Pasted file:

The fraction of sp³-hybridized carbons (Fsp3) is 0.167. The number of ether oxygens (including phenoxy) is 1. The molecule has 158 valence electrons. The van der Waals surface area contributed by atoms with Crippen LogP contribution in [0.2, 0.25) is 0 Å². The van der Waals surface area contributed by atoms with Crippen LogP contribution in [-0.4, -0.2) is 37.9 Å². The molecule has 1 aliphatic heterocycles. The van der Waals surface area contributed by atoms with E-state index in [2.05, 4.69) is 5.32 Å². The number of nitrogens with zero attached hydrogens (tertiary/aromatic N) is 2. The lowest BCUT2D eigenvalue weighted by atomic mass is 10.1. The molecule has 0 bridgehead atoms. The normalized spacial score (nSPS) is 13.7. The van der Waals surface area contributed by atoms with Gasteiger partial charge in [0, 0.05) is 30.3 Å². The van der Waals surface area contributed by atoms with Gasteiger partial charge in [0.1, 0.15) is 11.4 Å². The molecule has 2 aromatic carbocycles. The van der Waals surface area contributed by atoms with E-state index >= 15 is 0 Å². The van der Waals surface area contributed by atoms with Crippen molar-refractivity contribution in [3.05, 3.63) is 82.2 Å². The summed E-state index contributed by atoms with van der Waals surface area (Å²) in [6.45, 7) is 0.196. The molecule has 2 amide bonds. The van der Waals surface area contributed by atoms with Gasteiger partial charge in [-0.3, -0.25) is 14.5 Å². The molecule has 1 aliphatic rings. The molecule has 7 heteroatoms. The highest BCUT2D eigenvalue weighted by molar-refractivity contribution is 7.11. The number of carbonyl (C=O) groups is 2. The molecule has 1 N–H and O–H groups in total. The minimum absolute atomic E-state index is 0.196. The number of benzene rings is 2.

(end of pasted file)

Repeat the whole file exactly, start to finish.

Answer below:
The fraction of sp³-hybridized carbons (Fsp3) is 0.167. The number of ether oxygens (including phenoxy) is 1. The molecule has 158 valence electrons. The van der Waals surface area contributed by atoms with Crippen LogP contribution in [0.2, 0.25) is 0 Å². The van der Waals surface area contributed by atoms with Crippen LogP contribution in [-0.4, -0.2) is 37.9 Å². The molecule has 1 aliphatic heterocycles. The van der Waals surface area contributed by atoms with E-state index in [2.05, 4.69) is 5.32 Å². The number of nitrogens with zero attached hydrogens (tertiary/aromatic N) is 2. The lowest BCUT2D eigenvalue weighted by atomic mass is 10.1. The molecule has 0 bridgehead atoms. The normalized spacial score (nSPS) is 13.7. The van der Waals surface area contributed by atoms with Gasteiger partial charge in [0, 0.05) is 30.3 Å². The van der Waals surface area contributed by atoms with Gasteiger partial charge in [0.1, 0.15) is 11.4 Å². The molecule has 2 aromatic carbocycles. The van der Waals surface area contributed by atoms with E-state index >= 15 is 0 Å². The van der Waals surface area contributed by atoms with Crippen molar-refractivity contribution in [3.05, 3.63) is 82.2 Å². The summed E-state index contributed by atoms with van der Waals surface area (Å²) in [6.45, 7) is 0.196. The molecule has 2 amide bonds. The van der Waals surface area contributed by atoms with Gasteiger partial charge in [-0.3, -0.25) is 14.5 Å². The molecule has 1 aliphatic rings. The molecule has 7 heteroatoms. The highest BCUT2D eigenvalue weighted by molar-refractivity contribution is 7.11. The number of carbonyl (C=O) groups is 2. The molecule has 1 N–H and O–H groups in total. The minimum absolute atomic E-state index is 0.196. The number of benzene rings is 2.